The study, which was completely independent of manufacturers, was funded by the NHMRC Centre for Research Excellence in Nursing Interventions for Hospital Patients along with the Prince Charles Hospital Foundation.
The series of three studies compared the glues to current fixation methods for compatibility with IVC material and the ability to prevent both pull out and microbial growth.
The two glues, along with two standard dressings (Tegaderm™ 1624 and 1633) and an external stabilisation device (Statlock®) were tested to secure 16G peripheral IVCs in new born fresh porcine skin. Control IVCs with no securement were also studied.
The results found that neither super glue weakened the catheters, and they were up to 400 per cent stronger than current dressings at preventing IV drips from pulling out.
The super glues were also quick and easy to apply, there was no irritation or skin damage, no visible bacterial growth and the glues can be safely removed with paraffin, causing no tissue damage.
A clinical trial, thanks to further support from the Prince Charles Hospital Foundation and the Griffith Health Institute, will begin as soon as March – studying the use of the glues in peripheral IVC fixation on about 400 patients at the Prince Charles Hospital, led by Professor John Fraser, and at the Royal Brisbane and Women’s Hospital, led by Professor Joan Webster.
The trial will compare the glues and standard care dressings against other recently released commercial dressings and securement devices, including Statlock®, with results expected to be released late this year.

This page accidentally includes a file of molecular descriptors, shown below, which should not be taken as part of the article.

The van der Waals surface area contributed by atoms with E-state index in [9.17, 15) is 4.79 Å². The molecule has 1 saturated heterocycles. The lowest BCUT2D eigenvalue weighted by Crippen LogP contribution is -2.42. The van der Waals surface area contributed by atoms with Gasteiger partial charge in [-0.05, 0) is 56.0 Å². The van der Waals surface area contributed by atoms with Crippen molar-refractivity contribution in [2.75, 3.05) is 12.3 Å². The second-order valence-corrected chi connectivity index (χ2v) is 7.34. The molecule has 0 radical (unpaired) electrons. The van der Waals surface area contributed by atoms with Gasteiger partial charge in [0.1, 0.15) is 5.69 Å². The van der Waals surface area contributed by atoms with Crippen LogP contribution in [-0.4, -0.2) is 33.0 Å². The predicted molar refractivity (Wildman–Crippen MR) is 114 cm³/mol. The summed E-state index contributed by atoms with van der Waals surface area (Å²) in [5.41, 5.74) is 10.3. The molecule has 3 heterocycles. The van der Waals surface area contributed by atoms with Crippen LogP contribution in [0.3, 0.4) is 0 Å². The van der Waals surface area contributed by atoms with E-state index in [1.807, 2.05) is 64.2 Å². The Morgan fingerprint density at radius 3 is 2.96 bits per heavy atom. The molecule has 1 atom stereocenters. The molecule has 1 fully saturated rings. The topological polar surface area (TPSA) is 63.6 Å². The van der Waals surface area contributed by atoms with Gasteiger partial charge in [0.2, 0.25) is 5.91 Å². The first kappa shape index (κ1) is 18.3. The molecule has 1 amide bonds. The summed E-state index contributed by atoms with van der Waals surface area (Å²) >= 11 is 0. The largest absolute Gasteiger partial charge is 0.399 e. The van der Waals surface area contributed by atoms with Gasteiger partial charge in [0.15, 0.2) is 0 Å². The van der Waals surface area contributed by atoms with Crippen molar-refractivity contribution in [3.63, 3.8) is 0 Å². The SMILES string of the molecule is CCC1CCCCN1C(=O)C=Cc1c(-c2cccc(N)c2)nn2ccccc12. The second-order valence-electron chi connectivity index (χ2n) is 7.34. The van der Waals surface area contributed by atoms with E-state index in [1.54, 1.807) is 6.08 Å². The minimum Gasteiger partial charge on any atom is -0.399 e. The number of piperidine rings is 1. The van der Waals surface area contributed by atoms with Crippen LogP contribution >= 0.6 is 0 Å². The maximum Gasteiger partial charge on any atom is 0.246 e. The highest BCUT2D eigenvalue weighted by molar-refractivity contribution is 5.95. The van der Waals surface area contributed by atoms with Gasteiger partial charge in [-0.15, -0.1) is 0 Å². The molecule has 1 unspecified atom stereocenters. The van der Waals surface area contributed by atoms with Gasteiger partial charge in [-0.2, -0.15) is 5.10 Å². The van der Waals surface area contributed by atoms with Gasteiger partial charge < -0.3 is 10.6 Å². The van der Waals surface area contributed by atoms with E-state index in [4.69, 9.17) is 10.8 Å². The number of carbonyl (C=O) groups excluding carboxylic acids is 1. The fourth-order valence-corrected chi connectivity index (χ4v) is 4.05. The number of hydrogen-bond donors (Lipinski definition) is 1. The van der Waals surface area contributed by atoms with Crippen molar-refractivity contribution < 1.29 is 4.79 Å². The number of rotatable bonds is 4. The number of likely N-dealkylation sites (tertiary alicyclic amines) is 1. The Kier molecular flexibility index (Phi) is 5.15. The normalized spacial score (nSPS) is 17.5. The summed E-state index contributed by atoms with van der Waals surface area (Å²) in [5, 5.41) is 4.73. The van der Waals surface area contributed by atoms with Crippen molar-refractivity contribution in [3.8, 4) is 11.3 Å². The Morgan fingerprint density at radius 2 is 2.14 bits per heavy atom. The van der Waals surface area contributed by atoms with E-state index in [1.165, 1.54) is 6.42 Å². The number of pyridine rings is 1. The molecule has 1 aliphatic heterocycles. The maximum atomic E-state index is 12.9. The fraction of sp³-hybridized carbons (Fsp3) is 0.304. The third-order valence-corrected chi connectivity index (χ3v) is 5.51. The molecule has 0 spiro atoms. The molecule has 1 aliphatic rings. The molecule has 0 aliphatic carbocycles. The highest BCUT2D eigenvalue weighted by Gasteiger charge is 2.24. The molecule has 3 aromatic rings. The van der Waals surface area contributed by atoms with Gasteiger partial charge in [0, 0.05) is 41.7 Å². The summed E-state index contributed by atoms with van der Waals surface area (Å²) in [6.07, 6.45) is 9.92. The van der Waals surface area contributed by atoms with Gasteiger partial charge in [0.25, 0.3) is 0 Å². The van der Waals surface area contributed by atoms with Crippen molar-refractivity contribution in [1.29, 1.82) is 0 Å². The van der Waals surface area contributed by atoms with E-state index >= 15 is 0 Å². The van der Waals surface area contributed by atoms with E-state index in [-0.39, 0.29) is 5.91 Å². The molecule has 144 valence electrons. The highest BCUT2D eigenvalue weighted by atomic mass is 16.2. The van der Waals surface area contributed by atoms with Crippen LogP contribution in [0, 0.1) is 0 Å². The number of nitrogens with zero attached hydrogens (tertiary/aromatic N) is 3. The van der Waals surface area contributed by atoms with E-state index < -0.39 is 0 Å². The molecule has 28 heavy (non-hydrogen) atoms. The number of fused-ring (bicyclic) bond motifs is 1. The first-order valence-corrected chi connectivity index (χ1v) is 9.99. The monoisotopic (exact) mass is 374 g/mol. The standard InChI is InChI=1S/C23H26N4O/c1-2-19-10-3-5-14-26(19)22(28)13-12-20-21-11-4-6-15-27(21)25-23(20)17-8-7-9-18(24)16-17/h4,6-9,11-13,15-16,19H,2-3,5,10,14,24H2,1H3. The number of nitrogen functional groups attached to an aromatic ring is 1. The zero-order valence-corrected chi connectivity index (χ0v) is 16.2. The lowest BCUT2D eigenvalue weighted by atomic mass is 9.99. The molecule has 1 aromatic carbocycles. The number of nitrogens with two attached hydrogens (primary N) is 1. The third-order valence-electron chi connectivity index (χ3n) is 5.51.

Professor Rickard said there were also plans for the introductory study to be followed up with a larger scale study of about 2000 patients next year, if funding could be secured.
“It’s a world first and very innovative and ground breaking,” she said.
“We imagine that if successful, it would really change the game and all the tissue adhesives would be marketed and changed for this indication.”
Professor Rickard said clear plastic polyurethane dressings have been used for around three decades to secure intravascular drips and now research to glue in IV drips could change the way nurses, including theatre and critical care nurses, work.
“We find with patient transfer, say between the emergency department and ward, or between the operating theatre and ICU, there’s a lot of catheter migration because the lines get pulled or damaged, the tubing can catch on the bed clothes or the bed rail in the lift,” she said.
“If the central lines migrate that can be life-threatening. If suddenly the patient is not receiving their medication that can be an emergency situation.
“We know where the problems are occurring. We hope we can minimise or avoid that all together.
“And if nurses are not having to waste their time troubleshooting catheters that are faulty and removing them and replacing them, that will make a big difference,” she said.
Professor Rickard said if the clinical trials prove successful gluing in catheters will be a new technique for nurses.
“It’s just going to be a change in people’s mindset in hospital, to have these glued in,” she said.
“We have certainly got the data to show that the dressings aren’t effective at the moment – it’s a Band-Aid solution.”
For nurses, the only difference will be to monitor the glue and re-apply the glue as it slowly degrades after seven to 10 days, or to easily remove it with paraffin when the IV is removed.
Professor Rickard said the trials were exciting.
“Everyone wants to find a cure for cancer, which of course is wonderful, but these sort of day to day issues in the hospital often go under the radar,” she said.
“We are hoping we can make a difference.”